Once installed, the Previous Versions Client can be used to restore files. To restore an earlier version of a file, you first need to locate the shared folder where the file is stored. To restore a file on the local system, specify the path to the folder rather than browsing the local disks. This is because the Previous Versions Client requires a CIFS connection to the share and will not work when directly accessing the file system. Next, right-click the file and select Properties. Then choose the Previous Versions tab (see Figure 5). Finally, choose the version you want and click Restore.
Figure 5 Restore a Single File
To restore a deleted file simply locate the shared folder where the file is stored, right-click an empty part of the folder view and select Properties, and choose the Previous Versions tab (as shown in Figure 6). Next, choose the version you want to restore and click View. A folder containing files eligible for restoration will be displayed. Note that if you choose Restore, you will restore all files in the folder to their shadow copy condition. Finally, copy the file you want to restore into its original folder.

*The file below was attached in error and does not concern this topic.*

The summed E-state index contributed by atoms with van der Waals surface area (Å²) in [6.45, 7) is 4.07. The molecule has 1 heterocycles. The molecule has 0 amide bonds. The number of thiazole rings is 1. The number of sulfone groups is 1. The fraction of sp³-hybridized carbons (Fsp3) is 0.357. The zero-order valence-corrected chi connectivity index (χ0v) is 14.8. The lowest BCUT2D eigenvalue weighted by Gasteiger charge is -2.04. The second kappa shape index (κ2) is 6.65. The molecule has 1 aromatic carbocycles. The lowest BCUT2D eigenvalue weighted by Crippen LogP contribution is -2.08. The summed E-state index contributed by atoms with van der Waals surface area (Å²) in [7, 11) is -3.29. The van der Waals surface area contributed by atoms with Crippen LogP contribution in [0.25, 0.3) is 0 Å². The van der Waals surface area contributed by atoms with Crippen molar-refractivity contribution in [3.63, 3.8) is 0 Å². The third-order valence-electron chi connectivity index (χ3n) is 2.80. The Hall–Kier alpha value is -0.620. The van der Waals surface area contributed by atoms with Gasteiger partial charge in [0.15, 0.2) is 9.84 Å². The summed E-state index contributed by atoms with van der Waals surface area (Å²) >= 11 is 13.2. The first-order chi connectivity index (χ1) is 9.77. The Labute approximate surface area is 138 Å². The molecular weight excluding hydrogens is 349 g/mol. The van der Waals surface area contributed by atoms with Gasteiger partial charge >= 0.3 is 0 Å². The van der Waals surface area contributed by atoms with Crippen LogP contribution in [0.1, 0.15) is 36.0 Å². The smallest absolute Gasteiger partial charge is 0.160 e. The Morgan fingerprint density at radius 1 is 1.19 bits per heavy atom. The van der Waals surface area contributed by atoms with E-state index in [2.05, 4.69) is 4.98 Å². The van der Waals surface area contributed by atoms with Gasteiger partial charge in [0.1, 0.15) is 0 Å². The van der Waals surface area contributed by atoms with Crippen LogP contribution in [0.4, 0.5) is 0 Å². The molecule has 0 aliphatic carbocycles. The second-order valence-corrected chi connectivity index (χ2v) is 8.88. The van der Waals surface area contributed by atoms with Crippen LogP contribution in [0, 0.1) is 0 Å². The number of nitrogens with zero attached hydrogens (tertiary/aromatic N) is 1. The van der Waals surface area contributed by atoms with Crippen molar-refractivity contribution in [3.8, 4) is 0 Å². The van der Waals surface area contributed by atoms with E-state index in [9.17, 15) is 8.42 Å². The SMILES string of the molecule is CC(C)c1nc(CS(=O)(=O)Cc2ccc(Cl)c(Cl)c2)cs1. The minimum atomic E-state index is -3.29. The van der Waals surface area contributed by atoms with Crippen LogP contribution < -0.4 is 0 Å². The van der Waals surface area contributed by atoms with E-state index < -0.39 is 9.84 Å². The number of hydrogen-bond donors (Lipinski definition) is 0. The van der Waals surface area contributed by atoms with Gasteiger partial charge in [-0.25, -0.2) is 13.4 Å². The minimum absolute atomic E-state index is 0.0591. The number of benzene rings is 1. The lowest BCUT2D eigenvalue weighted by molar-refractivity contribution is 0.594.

Figure 6 Restore a Deleted File
The Volume Shadow Copy Service is not a panacea; shadow copy can be an indispensable part of your plan, but should never be relied upon exclusively for recovery from anything really serious, such as a disk failure.
Be sure to plan and execute a full backup and recovery strategy in order to protect your data against disk failures, storm damage, fires, and other events that can destroy your hardware. Store tapes in a safe location, preferably with copies located off-site, to ensure that your business can quickly recover from disaster. If you operate large databases or e-mail servers, consider third-party disk backup solutions that can enable online backups of your critical data without impacting your ability to serve your customers. Many solutions are available now that allow you to shrink your backup windows to zero while still storing complete sets of recovery information.
You should also take the time to explore the other tools that help to manage the Volume Shadow Copy Service. Two such tools, Volperf.exe and Volrest.exe, are included in the Windows Server Resource Kit Tools
Happy copying and I hope that you enjoy your days off!
Dave Field, MCSE, is the Systems Engineer for a theme park and an author of several computer books and articles. His most recent books include Fire the Phone Company—A Handy Guide to Voice over IP (Peachpit Press, 2005) and How to Do Everything With Windows XP Home Networking (McGraw-Hill/Osborne, 2004).
© 2008 Microsoft Corporation and CMP Media, LLC. All rights reserved; reproduction in part or in whole without permission is prohibited